Hang on: She’s not indifferent to their grief? The Queen, who had known Diana Spencer since she was a little girl, has to prove that she grieves as much as people who have never met her? On the one hand, the masses disdain the paparazzi for intruding into the privacy of their beloved Princess; on the other, the masses are quite happy metaphorically to storm Balmoral and intrude on the most private moments of all – the right of a family to grieve in their own way for someone close to them. In the week after Diana’s death, the moral decay of the British people plumbed new depths. At least the paparazzi, in their own crazed fashion, were seeking something objective: a photograph of two lovers canoodling. The mournerazzi who flooded London were demanding only that those who knew the real Diana sign on to the approved myths: Diana was the queen of hearts, her mother-in-law is a Queen with no heart; Diana was a warm mother, Charles is a cold father. Were they? Who really knows?  (©Mark Steyn 2007)

Either something has happened to people regarding how they manage emotionally-charged times, in the closing part of the 20th century: or else a particularly anti-Libertarian strand of modern British government thinking has undone the existing structures on purpose, to bring about the ability to “manage” the “people’s feelings”, treating us and our polity no better than a dull mob. 

Do any of you have a view?  

5 responses to “Diana, Madeleine McCann, Rhys Jones, and the mawkish nationalisation of grief; a Libertarian view of emotional collectivization.

  1. Richard Clement

    I was amused to see Iain Dale of Doughty Street talking about this Diana business while reviewing the front pages on BBC News 24. That he is repeatedly invited to do so says a great deal about his political orientation. Anyway, he said something along the lines of “when Diana died it felt like we’d lost a member of our own family”. He added that such a remark was sure to make people “wince”, but he stood by it nonetheless.

    Iain Dale should not be taken seriously and neither should his vapid “tv station”.

  2. It’s because we have easy lives, and little that usually intrudes to upset the homoeostasis which the English toddle along in, day-to-day.
    Very few of us work in anything but mildly tedious and relatively well paid employment (hard work is for the Poles); if we have a headache the NHS cures us; no-one starves, no-one lives in a slum, wears a truss or dies screaming in agony. Our lives are generally a round of work, booze dope telly and The Sun in no particular order.

    Diana’s death back in ’97and the McCann girl now offer a slice of real emotion for the masses, which of course replaces real things – God, war, sacrifice, fear. No matter how distant these dreadful occurrences are from the tangible experience of the mob, the mob devours these circumstances much in the way as the Jane Goody “Paki Bashing” or car driving boozed up killer football players. It shows how emotionally retarded the gullible retards that makes up the citizenry really are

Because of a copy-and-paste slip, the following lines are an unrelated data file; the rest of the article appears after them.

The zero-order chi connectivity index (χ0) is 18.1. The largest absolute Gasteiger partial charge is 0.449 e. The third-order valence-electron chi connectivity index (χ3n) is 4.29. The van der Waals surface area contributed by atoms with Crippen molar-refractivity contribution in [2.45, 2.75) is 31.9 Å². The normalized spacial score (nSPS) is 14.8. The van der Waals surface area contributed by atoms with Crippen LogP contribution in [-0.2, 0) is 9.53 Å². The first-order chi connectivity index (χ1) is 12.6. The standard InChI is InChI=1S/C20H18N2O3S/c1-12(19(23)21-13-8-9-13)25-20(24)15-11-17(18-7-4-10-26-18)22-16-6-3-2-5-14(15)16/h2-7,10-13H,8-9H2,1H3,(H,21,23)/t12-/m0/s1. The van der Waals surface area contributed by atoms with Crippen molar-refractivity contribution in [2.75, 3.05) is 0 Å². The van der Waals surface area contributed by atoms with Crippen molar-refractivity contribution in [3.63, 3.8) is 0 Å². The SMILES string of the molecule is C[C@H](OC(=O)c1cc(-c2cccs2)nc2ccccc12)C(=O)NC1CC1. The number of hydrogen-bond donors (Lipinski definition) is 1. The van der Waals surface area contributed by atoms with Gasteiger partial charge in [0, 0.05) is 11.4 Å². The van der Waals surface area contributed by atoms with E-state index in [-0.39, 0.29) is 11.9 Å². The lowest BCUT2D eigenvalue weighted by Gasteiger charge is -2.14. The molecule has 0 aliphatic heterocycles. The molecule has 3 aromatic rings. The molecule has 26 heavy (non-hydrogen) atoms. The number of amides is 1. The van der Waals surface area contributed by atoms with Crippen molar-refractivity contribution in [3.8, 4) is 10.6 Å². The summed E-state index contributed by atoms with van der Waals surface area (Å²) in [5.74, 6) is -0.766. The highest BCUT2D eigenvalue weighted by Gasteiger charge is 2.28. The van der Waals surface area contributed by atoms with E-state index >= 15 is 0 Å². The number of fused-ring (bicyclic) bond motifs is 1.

I remember the day of Di’s date with destiny. I kept my trap shut, realising very quicky that the shit would well and truly hit the fan if I reminded the Diana’s A Slut brigade at the Pub what they had said only a few days before.

    Can someone give an explanation how come all the shops simply failed to open on that day, virtually without exception? Its like there was a telephone tree set up by those in the know …

  3. Both comments are very much to the point. However, I don’t think many libertarians actively want people to have difficult lives – compared with what capitalism, be it ever so resptricted in reality, can bring and has brought them!

    The business of the closed shops I can explain very easily to you, Harry! At the time, I was a London retailer and I had two premises. At both locations, the “senior” traders (that is to say, those who had been established there the longest) “allowed it to be known” that they would be closing all day, and that they “don’t think it’s worth opening at all….David…as THE OTHERS ARE CLOSING TOO, and of course everybody will be at home watching the live broadcast……”

    I’m quite sure there was no “directive from on high”. For instance, some of my retail staff, specially ones not at all noted for their sensitivity to the public antennae, left work awol and queued for up to 7 hours to sign the book of condolence.

  4. Richard Clement

    I didn’t realise when I posted my earlier comment that Dale is “hommerseksewel” as David Starkey would say. I suppose this goes some way to explaining his remarks on “Lady Di”.

  5. I watched the Dianamania with astonished horror. I wish I had done more at the time to denounce it. As it is, I did write this: